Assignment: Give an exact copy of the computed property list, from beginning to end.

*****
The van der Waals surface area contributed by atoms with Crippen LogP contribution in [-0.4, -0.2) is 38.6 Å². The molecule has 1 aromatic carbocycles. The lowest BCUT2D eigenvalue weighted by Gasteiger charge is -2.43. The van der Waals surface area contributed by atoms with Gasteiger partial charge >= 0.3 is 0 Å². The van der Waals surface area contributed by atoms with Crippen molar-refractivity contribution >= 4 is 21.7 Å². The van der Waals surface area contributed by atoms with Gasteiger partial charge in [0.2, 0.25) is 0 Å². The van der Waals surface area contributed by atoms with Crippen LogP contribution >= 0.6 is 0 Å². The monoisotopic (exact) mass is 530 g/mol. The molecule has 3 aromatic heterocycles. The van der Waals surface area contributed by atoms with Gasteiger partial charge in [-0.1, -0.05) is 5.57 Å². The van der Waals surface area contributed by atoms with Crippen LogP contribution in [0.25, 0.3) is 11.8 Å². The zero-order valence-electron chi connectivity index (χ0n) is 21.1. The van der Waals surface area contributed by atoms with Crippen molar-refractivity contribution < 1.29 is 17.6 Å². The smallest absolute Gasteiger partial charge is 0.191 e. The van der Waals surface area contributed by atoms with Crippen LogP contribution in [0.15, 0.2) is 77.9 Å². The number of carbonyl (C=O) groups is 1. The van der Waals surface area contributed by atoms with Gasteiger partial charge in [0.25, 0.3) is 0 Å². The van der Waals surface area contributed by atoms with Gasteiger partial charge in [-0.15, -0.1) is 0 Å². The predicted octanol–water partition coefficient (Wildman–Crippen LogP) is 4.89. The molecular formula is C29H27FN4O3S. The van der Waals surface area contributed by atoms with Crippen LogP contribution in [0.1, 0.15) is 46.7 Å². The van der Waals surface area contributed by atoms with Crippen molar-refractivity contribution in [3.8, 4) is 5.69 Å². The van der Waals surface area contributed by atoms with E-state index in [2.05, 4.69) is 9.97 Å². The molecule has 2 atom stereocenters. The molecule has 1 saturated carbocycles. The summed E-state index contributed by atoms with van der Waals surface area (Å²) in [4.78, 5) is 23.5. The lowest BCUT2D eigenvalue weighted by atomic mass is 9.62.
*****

The van der Waals surface area contributed by atoms with Crippen LogP contribution in [-0.4, -0.2) is 38.6 Å². The molecule has 1 aromatic carbocycles. The lowest BCUT2D eigenvalue weighted by Gasteiger charge is -2.43. The van der Waals surface area contributed by atoms with Gasteiger partial charge >= 0.3 is 0 Å². The van der Waals surface area contributed by atoms with Crippen molar-refractivity contribution >= 4 is 21.7 Å². The van der Waals surface area contributed by atoms with Gasteiger partial charge in [0.2, 0.25) is 0 Å². The van der Waals surface area contributed by atoms with Crippen LogP contribution >= 0.6 is 0 Å². The monoisotopic (exact) mass is 530 g/mol. The molecule has 3 aromatic heterocycles. The van der Waals surface area contributed by atoms with Gasteiger partial charge in [-0.1, -0.05) is 5.57 Å². The van der Waals surface area contributed by atoms with Crippen LogP contribution in [0.25, 0.3) is 11.8 Å². The zero-order valence-electron chi connectivity index (χ0n) is 21.1. The van der Waals surface area contributed by atoms with Crippen molar-refractivity contribution < 1.29 is 17.6 Å². The smallest absolute Gasteiger partial charge is 0.191 e. The van der Waals surface area contributed by atoms with Crippen LogP contribution in [0.15, 0.2) is 77.9 Å². The number of carbonyl (C=O) groups is 1. The van der Waals surface area contributed by atoms with Gasteiger partial charge in [0.25, 0.3) is 0 Å². The van der Waals surface area contributed by atoms with Gasteiger partial charge in [-0.15, -0.1) is 0 Å². The predicted octanol–water partition coefficient (Wildman–Crippen LogP) is 4.89. The molecular formula is C29H27FN4O3S. The van der Waals surface area contributed by atoms with Crippen LogP contribution in [0.1, 0.15) is 46.7 Å². The van der Waals surface area contributed by atoms with Crippen molar-refractivity contribution in [3.8, 4) is 5.69 Å². The van der Waals surface area contributed by atoms with E-state index in [2.05, 4.69) is 9.97 Å². The molecule has 2 atom stereocenters. The molecule has 1 saturated carbocycles. The summed E-state index contributed by atoms with van der Waals surface area (Å²) in [4.78, 5) is 23.5. The lowest BCUT2D eigenvalue weighted by atomic mass is 9.62.